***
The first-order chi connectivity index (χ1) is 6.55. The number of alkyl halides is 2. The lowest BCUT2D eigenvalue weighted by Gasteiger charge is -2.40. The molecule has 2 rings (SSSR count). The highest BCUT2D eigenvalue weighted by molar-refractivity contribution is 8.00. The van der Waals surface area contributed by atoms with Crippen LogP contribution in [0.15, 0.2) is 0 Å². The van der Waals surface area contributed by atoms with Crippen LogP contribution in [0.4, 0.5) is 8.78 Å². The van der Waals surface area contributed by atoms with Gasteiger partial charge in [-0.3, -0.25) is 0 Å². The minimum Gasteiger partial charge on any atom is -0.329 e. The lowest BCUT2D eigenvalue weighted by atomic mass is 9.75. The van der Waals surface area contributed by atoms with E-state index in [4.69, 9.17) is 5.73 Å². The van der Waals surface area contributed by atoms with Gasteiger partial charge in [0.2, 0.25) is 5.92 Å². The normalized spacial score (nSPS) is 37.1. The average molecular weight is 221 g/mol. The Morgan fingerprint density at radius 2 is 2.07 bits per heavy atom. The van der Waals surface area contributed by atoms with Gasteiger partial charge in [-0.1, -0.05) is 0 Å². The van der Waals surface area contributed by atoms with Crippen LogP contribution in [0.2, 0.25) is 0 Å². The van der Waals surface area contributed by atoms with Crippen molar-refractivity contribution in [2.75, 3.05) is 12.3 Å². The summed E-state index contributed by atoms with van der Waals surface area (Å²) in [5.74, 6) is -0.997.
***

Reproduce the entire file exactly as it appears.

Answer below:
The first-order chi connectivity index (χ1) is 6.55. The number of alkyl halides is 2. The lowest BCUT2D eigenvalue weighted by Gasteiger charge is -2.40. The molecule has 2 rings (SSSR count). The highest BCUT2D eigenvalue weighted by molar-refractivity contribution is 8.00. The van der Waals surface area contributed by atoms with Crippen LogP contribution in [0.15, 0.2) is 0 Å². The van der Waals surface area contributed by atoms with Crippen LogP contribution in [0.4, 0.5) is 8.78 Å². The van der Waals surface area contributed by atoms with Gasteiger partial charge in [-0.3, -0.25) is 0 Å². The minimum Gasteiger partial charge on any atom is -0.329 e. The lowest BCUT2D eigenvalue weighted by atomic mass is 9.75. The van der Waals surface area contributed by atoms with E-state index in [4.69, 9.17) is 5.73 Å². The van der Waals surface area contributed by atoms with Gasteiger partial charge in [0.2, 0.25) is 5.92 Å². The normalized spacial score (nSPS) is 37.1. The average molecular weight is 221 g/mol. The Morgan fingerprint density at radius 2 is 2.07 bits per heavy atom. The van der Waals surface area contributed by atoms with Gasteiger partial charge in [-0.1, -0.05) is 0 Å². The van der Waals surface area contributed by atoms with Crippen LogP contribution in [0.2, 0.25) is 0 Å². The van der Waals surface area contributed by atoms with Crippen molar-refractivity contribution in [2.75, 3.05) is 12.3 Å². The summed E-state index contributed by atoms with van der Waals surface area (Å²) in [5.74, 6) is -0.997.